When the Najran delegation reached Madina, they debated with the Prophet in an investigatory dialogue for two or three days in the mosque (Masjid) of Madina. Prophet Muhammad allowed them to pray in the mosque (Masjid al-Nabawi) where the Muslims prayed. The whole incident was the first occurrence of peaceful dialogue between Christians and Muslims; it was the first time that Christians prayed in a mosque.16

Prophet Muhammad warmly welcomed the Najran delegation and provided them with a place to stay in Madina, in a secure place close to his mosque. He even ordered that their tent be pitched for them by the Muslims. However, the Najran delegation and Prophet Muhammad were not able to reach a solution in theological terms. At the end of these exchanges, the Najran Christians told the Prophet: “O, Abu al-Qasim, we decided to leave you as you are and you leave us as we are. But send with us a man who can adjudicate things on our properties, because we accept you.” The delegation was granted their request and a written assurance was provided by the Prophet that their lives, property, and religion would be protected. He made witnesses sign this undertaking.17 The Najran Christians were the first Christian community with whom the Prophet had a jizyah 18 agreement. At the beginning of the meeting, they had disagreements with the Prophet about the concept of the Trinity, but later on they were able to make a social pact.19 This contract was an initial step that would lead to further developments.


628 AD, delegation from St. Catherine’s Monastery came to Prophet Muhammed and requested his protection. He responded by granting them a charter of rights which is read as follows:

This is a message from Muhammad ibn Abdullah, as a covenant to those who adopt Christianity, near and far, we are with them.
Verily I, the servants, the helpers, and my followers defend them, because Christians are my citizens; and by Allah! I hold out against anything that displeases them.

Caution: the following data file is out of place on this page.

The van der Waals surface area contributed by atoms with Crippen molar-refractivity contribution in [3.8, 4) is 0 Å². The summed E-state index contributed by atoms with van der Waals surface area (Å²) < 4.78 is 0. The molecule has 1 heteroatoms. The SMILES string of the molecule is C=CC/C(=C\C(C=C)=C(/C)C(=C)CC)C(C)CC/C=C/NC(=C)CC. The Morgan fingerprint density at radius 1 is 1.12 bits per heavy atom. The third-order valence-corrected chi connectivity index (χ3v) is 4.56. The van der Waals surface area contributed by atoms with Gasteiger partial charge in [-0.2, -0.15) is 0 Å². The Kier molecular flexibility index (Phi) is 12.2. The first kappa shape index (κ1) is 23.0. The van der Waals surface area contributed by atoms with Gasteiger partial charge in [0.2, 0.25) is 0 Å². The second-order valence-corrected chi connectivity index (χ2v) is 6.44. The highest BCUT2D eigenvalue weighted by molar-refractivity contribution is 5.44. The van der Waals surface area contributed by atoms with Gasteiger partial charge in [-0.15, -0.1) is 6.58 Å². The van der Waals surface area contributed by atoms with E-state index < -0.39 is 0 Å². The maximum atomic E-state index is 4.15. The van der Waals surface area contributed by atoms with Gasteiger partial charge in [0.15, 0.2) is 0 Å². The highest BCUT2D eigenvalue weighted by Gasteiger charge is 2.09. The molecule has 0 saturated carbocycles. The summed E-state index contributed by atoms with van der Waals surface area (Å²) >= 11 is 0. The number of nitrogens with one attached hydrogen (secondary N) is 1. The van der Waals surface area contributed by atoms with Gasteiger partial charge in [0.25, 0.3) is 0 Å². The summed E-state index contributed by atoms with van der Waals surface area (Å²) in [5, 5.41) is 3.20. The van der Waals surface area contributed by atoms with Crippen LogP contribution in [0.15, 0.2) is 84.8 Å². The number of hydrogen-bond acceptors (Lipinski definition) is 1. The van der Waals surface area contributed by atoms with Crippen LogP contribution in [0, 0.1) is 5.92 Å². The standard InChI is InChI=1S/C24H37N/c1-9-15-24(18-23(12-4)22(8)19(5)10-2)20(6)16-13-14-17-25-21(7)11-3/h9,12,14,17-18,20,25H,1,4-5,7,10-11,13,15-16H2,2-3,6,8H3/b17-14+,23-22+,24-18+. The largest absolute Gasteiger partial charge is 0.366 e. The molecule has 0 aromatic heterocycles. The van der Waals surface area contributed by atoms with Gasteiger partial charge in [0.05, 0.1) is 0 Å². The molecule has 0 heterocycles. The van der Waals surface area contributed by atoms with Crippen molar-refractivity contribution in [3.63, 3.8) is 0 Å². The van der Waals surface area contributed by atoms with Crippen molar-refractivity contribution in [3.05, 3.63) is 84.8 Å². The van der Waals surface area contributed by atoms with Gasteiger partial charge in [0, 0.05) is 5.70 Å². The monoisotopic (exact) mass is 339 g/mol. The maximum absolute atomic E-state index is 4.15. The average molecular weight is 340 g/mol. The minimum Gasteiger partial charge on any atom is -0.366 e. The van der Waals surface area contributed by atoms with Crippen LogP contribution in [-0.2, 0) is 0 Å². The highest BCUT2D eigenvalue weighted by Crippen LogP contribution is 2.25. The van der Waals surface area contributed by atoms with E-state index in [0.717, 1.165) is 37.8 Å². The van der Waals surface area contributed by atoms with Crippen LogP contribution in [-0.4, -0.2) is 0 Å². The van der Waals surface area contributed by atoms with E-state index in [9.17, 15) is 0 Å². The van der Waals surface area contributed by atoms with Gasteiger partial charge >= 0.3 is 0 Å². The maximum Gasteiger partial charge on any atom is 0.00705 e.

No compulsion is to be on them.
Neither are their judges to be removed from their jobs nor their monks from their monasteries.
No one is to destroy a house of their religion, to damage it, or to carry anything from it to the Muslims’ houses.
Should anyone take any of these, he would spoil God’s covenant and disobey His Prophet. Verily, they are my allies and have my secure charter against all that they hate.
No one is to force them to travel or to oblige them to fight.
The Muslims are to fight for them.
If a female Christian is married to a Muslim, it is not to take place without her approval. She is not to be prevented from visiting her church to pray.
Their churches are to be respected. They are neither to be prevented from repairing them nor the sacredness of their covenants.
No one of the nation (Muslims) is to disobey the covenant till the Last Day (end of the world).

Salip Iston Abubakar knew in his heart the written promise of a good Prophet - an eternal promise to Christians... Christians that touch the heart of a good Prophet Muhammad.

Hope that one day, all Islamic Extremist will realize the promise left by Prophet.


9 For details P.S: Ibn Hisham, Abd al-Malik, al-Sirat al Nabaviyyah, Egypt 1955, I, 217-221.
10 Ibn Hisham, I, 221-230
11 R. Marston Speight, God Is One: The Way of Islam (New York: Friendship Press, 1989), pp. 1-2.
12 Ibn Hisham, I, 233-238
13 Name of a valley in North Yemen, where there was a Christian population inhabiting the highest range in the Arabian Peninsula at that time.
14 Hamidullah, Muhammad Rasulullah, p. 103.
15 Ibn Hisham, I, 575.
16 Ibn Hisham, I, 575-577.
17 oct02/0640.html, (12/11/2004)
18 Jizyah: A tax paid by non-Muslims living in a Muslim state. Since the non-Muslims are exempt from military service and taxes imposed on Muslims, they must pay this tax in compensation. It guarantees them security and protection. If the state cannot protect those who paid jizyah, then the amount they paid is returned to them.
19 Ahmet Bostanci, Hz Peygamber’in Gayri Muslimlerle Iliskileri, Ragbet Yayinlari, Istanbul 2001, p. 60, 167

Did you know that The
quran does has the same first five books of the bible (Genesis, exodus,
Leviticus, Numbers, Deuteronomy)?

About the image: Actual Photo of Charter of rights given to the monks at St. Catherine Monastery where hand print of Prophet Muhammad can be seen.

Useful site to know about St. Catherine Monastery and the promise of Prophet Muhammad.